In the last few years there have been increasing opinions expressed about the need (or not) for supervision of coaches. From what I see, much of this seems to have emerged from European (the European Mentoring and Coaching Council – EMCC, the Association for Coaching – AC) and Australian coaching associations. The International Coach Federation (ICF), in an attempt to be globally sensitive, seems to have fallen for a false expression of this need for supervision and is considering incorporating coach supervision as highly suggested (but not required) for both new and experienced coaches.
While this is not a problem if it is not required, it may set a confusing and misguided precedent in the coaching industry or certification of professional coaches. In my career as a psychologist (a term that cannot be used in the USA unless you have a doctorate AND are licensed in your state locale) we were required to be supervised. Due to the fact that our 2000 required postdoctoral counseling hours were either in a mental health center or contracted with a therapist group, we were treating those with diagnosed mental disturbance (the medical model). Psychologists were required to have 2000 hours of supervision before sitting for the state licensing exam. The supervision included case review and guidance, and often a ‘behind the mirror” observation of the therapy session with a team watching behind a one-way mirror with the patient/client knowledge.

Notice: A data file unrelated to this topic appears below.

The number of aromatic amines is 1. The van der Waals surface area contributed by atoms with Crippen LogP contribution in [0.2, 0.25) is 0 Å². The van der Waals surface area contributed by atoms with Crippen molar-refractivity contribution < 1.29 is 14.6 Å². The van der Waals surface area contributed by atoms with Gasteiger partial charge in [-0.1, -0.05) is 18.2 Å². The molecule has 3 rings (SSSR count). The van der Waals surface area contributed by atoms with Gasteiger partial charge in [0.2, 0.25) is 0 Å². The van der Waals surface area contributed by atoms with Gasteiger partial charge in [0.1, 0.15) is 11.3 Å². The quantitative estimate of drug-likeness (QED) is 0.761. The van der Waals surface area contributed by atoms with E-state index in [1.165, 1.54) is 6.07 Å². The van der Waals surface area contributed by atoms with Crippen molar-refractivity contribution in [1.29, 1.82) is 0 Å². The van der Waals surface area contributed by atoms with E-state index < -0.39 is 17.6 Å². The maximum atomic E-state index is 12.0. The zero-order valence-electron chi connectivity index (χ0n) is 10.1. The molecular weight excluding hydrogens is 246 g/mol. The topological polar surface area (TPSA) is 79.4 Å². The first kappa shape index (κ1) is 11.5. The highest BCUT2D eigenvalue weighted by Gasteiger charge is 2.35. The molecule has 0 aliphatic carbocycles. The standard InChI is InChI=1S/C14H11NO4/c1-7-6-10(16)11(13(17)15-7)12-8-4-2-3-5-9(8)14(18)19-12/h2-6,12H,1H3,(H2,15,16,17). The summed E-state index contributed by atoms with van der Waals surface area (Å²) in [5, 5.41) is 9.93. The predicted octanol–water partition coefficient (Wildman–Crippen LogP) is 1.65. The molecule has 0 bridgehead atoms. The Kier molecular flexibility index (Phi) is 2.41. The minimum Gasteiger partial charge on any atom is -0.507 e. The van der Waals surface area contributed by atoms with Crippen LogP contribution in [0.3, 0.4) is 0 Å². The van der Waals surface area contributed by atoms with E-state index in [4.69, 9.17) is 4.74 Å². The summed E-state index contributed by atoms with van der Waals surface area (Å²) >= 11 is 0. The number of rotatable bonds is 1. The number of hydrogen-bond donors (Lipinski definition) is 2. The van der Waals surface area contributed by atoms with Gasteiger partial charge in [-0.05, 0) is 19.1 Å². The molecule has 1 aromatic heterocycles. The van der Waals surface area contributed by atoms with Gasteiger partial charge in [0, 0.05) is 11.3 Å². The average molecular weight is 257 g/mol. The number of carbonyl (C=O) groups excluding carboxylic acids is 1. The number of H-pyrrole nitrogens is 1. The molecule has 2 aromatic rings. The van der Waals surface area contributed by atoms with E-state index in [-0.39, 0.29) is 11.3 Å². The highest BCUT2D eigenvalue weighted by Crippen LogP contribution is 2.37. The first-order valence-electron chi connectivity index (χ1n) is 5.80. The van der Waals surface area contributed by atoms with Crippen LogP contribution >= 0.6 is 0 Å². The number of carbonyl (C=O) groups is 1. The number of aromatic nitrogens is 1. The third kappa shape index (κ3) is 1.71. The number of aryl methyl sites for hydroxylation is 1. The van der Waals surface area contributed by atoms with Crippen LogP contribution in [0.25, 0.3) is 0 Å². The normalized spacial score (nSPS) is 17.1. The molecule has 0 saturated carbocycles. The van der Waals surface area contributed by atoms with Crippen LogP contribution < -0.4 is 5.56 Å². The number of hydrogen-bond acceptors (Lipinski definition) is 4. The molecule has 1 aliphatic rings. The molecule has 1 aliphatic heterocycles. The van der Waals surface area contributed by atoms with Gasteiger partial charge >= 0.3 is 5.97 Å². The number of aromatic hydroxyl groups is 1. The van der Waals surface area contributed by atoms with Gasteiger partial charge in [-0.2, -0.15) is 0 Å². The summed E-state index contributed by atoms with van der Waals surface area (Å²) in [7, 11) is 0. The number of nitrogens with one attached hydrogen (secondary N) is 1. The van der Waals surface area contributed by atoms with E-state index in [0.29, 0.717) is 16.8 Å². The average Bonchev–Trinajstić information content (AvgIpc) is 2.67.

Coaches do not require supervision in an unlicensed profession, but peer consultation is highly suggested and encouraged all along the way.
This is for professional development, self-reflection of the coaching process, challenges that arise, and concerns with the case, or even concerns with the coach’s state of mind or engagement.
I think supervision without doubt is the wrong term and creates a view that coaches need supervising or else coaching may be harmful, or unhelpful, or unproductive. In my opinion, the insinuation contained in the word supervision is the problem. We early members of the ICF and trainers of coaches have long fought for a clear boundary between psychotherapy and coaching, and this muddies those waters. Coaching is not a treatment oriented profession, and in fact, prides itself on trusting that the client is “creative, competent, and resourceful“…. in other words, we bring forth new wisdom and thoughts and actions for the clients we coach, but we do not fix, treat, or advise them on their course of action in life or business.Download Article 1K Club